• I have all of tomorrow free so I’ve come up with a small-ish list of places I want to go to that are in central London. One of the locations is a restaurant called Bar Italia which Pulp named a song after, hence the appeal. Pictures will be taken and posted on my Flickr photostream. Expect pictures of the Gherkin and various other things.
  • I’d never admit this under normal circumstances, but I’m really glad I’m a member of PEO. I’m also really glad my Mom has a friend in London who she’s still in touch with. These are all things for which I am currently very thankful for, though I think we all know that this too shall pass and eventually I’ll be really glad I’m in London. Eventually.

Well that’s it. I got a normal night’s sleep last not which was good. I’m not sure when I’ll update next, possibly after the weekend and once classes have started up. We shall see. Until then, don’t panic.

California time

Tuesday, January 19th, 2010

Today, I left Virginia for LA. I had to wake up fairly early, 6:30 am, after going to bed at 4am because I was doing last minute cleaning and packing.

After my dad dropped me off at the airport, I found out that not only does cost $20 to check a bag on United (outrageous!), but that they finally rearranged security at Dulles, in preparation for when the new trains start running. It took some time to get through security because there was a lot of people. Luckily, after I got through security to my gate (which was suprisingly close to the shuttles loading place for a change)  I only had to wait about thirty minutes to board my flight. I got a window seat in the economy class and was right behind the wing of the plane.

The seats seemed smaller than I remember, especially when a rather large guy sat next to me and the woman in front of me put her seat back. I slept on and off the flight, so in a way the six hour flight went by fairly fast, but sleeping in such a cramped condition is never that restful.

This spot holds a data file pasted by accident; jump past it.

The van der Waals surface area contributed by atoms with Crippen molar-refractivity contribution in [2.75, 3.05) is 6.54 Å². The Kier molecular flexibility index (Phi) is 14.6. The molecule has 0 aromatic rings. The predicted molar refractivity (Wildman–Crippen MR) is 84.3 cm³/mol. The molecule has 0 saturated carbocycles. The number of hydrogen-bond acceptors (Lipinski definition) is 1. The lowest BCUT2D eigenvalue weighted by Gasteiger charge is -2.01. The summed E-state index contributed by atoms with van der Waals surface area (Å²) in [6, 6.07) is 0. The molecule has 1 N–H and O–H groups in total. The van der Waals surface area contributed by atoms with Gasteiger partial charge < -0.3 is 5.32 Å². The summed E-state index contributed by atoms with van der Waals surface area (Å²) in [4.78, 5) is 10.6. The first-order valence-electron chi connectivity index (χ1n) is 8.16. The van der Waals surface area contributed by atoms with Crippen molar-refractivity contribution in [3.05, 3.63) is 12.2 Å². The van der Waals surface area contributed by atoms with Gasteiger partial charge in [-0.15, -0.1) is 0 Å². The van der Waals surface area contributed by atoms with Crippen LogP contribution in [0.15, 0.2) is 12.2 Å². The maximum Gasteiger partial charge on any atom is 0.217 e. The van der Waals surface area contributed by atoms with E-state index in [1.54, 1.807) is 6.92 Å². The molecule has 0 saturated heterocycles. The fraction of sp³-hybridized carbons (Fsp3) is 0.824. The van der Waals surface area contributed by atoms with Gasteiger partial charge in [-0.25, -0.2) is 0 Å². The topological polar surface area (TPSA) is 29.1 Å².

It was raining when my plane landed, so the descent down was a little bumpy at times, but it was cool to see the rain whoosh over the wing. Once we landed, I tried turning on my phone to see if my cousin had left me a message about how I was getting into her apartment because she was in class when I landed.

But, my phone wouldn’t turn on and I started worrying that it was “tostitos toast”, because lately it has been shutting off randomly and I had just charged my phone last night. As soon as I got off the plane, I ran over to an outlet and tried plugging my phone in to see if just the battery was dead. Thankfully it turned on, because I didn’t have a written copy of my cousin’s apartment address or her phone number, and without that, I wasn’t sure what I would do.

After retrieving my suitcase from baggage claim, I used an outlet in the women’s bathroom to charge my phone for a bit so it wouldn’t die when I got to my cousin’s apartment and needed to call her roommate to let me in.

The taxi drive was short; Marina del Ray isn’t far away from the airport. It was still raining, but there was a hint of sun behind the clouds and even when it’s raining California is beautiful. I love seeing all the palm trees and love not having to wear a heavy coat in January! My cousin’s roommate let me in the apartment, (the building is so swanky, I want to live here) and we’ve spent the afternoon just relaxing and getting to know each other.

Not sure what we are going to do tonight, but whatever we do it should be fun.

A view photos from the weekend

Tuesday, January 19th, 2010






As my second week begins…

Tuesday, January 19th, 2010